Blockchain Technological Developments Help Elevate Food Safety Protocols


– CONTRIBUTED Opinion –

By Francine L. Shaw

Blockchain technology is not a new concept for the restaurant industry. Before the pandemic, those of us in the industry discussed blockchain technology, traceability, transparency, sustainability, digital technology and food safety and its impact on the green revolution every day. . Then COVID happened, and some of that talk and movement seemed to take a back seat or even stop. The conferences stopped. The collaborations were complex – in the beginning.

Behind the scenes, many dreamers and developers have continued to move forward. A person’s typical daily life has changed so much that it has given people more time in the digital space to research, test and develop new technologies. And that’s what they did.

Over the next few years, we will see technological trends emerge that we once thought were decades away. Digital is no longer an option. It is a necessity.

Software as a Service (SaaS) allows users to connect and use cloud-based applications over the Internet. The most common are email services, calendar services, and mass email providers. SaaS products offer a complete software solution purchased on a pay-as-you-go basis from a cloud service provider. This service is the most popular way for most businesses to do business today. You could say that this is the hottest new trend of recent years and it is certainly practical. Before SaaS, getting information quickly and efficiently was much more difficult. The thing about digital is that there is always a story. You cannot erase it. Even if you press ‘delete’, the information remains and the regulators will find it.

Wireless monitoring sensors capable of monitoring temperature and humidity will be a big trend in the coming year, saving businesses money on food and energy waste. The supply chain has many moving parts, each with its own impact on the environment. The cold chain is no exception. It is estimated that the cold chain is responsible for 3 to 3.5% of greenhouse gas emissions. Considering that 40 percent of all food requires refrigeration and 15 percent of the electricity used worldwide is for refrigeration, this should come as no surprise. Cold chain emissions come from three sources: food waste, electricity and of course refrigerants. BCG conducted a study that found that $ 120 billion worth of food supplies are wasted each year due to poor storage and handling.

Blockchain technologies, which we have been discussing for a few years, are closer than we think. Transparency, traceability and sustainability are vital for everyone in the industry. The FDA has defined four fundamental elements in the New Era Blueprint for Smarter Food Safety, and the first of those elements is technological traceability.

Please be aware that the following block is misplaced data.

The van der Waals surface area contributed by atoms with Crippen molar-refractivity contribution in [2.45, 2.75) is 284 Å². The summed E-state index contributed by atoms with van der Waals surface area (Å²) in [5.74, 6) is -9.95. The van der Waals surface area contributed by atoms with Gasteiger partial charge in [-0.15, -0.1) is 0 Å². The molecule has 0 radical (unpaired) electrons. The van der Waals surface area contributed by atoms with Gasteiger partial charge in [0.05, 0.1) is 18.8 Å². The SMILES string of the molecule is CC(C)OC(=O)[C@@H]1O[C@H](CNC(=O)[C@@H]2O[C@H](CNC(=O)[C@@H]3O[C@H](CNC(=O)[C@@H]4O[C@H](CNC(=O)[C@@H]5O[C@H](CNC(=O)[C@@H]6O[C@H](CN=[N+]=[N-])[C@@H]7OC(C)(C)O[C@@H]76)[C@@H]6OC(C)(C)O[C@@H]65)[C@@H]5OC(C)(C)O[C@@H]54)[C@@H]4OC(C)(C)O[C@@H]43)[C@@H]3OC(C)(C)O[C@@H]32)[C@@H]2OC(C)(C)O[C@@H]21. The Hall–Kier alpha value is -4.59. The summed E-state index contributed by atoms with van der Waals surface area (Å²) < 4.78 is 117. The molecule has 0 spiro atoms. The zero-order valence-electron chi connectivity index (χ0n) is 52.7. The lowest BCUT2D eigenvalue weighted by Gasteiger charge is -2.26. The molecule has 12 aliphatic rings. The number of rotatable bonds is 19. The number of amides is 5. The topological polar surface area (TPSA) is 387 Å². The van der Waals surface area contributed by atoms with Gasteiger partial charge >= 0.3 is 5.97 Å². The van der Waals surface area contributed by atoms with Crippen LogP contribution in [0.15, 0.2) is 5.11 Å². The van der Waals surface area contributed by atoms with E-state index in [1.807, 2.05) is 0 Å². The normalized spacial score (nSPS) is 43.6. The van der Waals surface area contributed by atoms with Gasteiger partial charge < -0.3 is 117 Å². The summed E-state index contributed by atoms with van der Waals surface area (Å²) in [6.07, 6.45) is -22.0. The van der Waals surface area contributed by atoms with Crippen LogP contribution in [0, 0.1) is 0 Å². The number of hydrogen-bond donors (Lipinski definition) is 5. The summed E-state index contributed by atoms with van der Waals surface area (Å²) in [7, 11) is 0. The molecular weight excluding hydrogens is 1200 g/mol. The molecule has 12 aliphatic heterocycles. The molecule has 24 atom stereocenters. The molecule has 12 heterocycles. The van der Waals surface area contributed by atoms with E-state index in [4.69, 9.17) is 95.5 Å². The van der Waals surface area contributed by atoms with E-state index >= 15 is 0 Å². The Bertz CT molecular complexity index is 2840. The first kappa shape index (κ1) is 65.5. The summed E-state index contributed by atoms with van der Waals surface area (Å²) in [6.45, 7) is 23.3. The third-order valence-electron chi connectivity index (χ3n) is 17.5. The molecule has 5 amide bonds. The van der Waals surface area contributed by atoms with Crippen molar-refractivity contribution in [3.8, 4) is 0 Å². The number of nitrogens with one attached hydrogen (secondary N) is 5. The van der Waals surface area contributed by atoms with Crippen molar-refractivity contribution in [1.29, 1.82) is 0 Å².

Traceability processes are essential to ensure that all food products are traced and tracked throughout the supply chain. Traceability is essential for food safety as well as operational efficiency. With a strong traceability program, it is possible to locate a product at any point in the food chain within the supply chain, literally from farm to fork. For this technology to work well, it must be user-friendly and affordable for everyone, large and small. When available and widely used, it will reduce outbreaks of foodborne illness and significantly help speed up the process of finding the source in the event of an outbreak.

Affordable digital technology connecting buyers with verified and validated sellers is at the forefront. This technology will reduce buyer search time and facilitate social and environmental sourcing, helping more businesses buy locally with confidence.

SaaS restaurant assessment and inspection apps have become much more user-friendly and affordable. These applications can transfer valuable information to supervisors in real time. In the event of a critical violation, the supervisor can follow up to ensure corrective action has been taken, thus avoiding a possible crisis.

SaaS products have been a digital blessing for the restaurant industry. Data pipelines will continue to be an essential part of doing business and will become even more mainstream as the digital world continues to explode. A few years ago, many people didn’t even know what data integration was. Now I’m part of the trend, helping to develop SaaS products that must have the ability to integrate.

Data integration has already become the backbone of many businesses as it enables the integration of excessive amounts of data from various sources. This data can then be extracted at different points to collect information and perform analysis. This process is crucial because it means that businesses can challenge data that has been processed at a specific point in a variety of ways without starting over from the beginning.

And none of these trends would be nothing without data analysis. I don’t know anyone in this industry who doesn’t like a nice pie chart or a nice graphic. Almost all applications developed have at least minimal scans as part of the system.

Today, analysis and integration are key components of most foodservice products.

About the Author: Francine L. Shaw is CEO of Smart food security & TracSavvy, co-founder of My food source, and a food safety expert. Shaw’s diverse background includes over 20 years in the restaurant industry. Shaw is an international speaker who serves as an advisor to businesses and has been featured as a food safety expert in numerous media including BBC World Series Radio, Huffington Post, iHeartRadio, Food Safety News, Food Management Magazine, Food Fanatics, Food Service Consultants Society International, and more. She is the author of over 200 published articles on food security.

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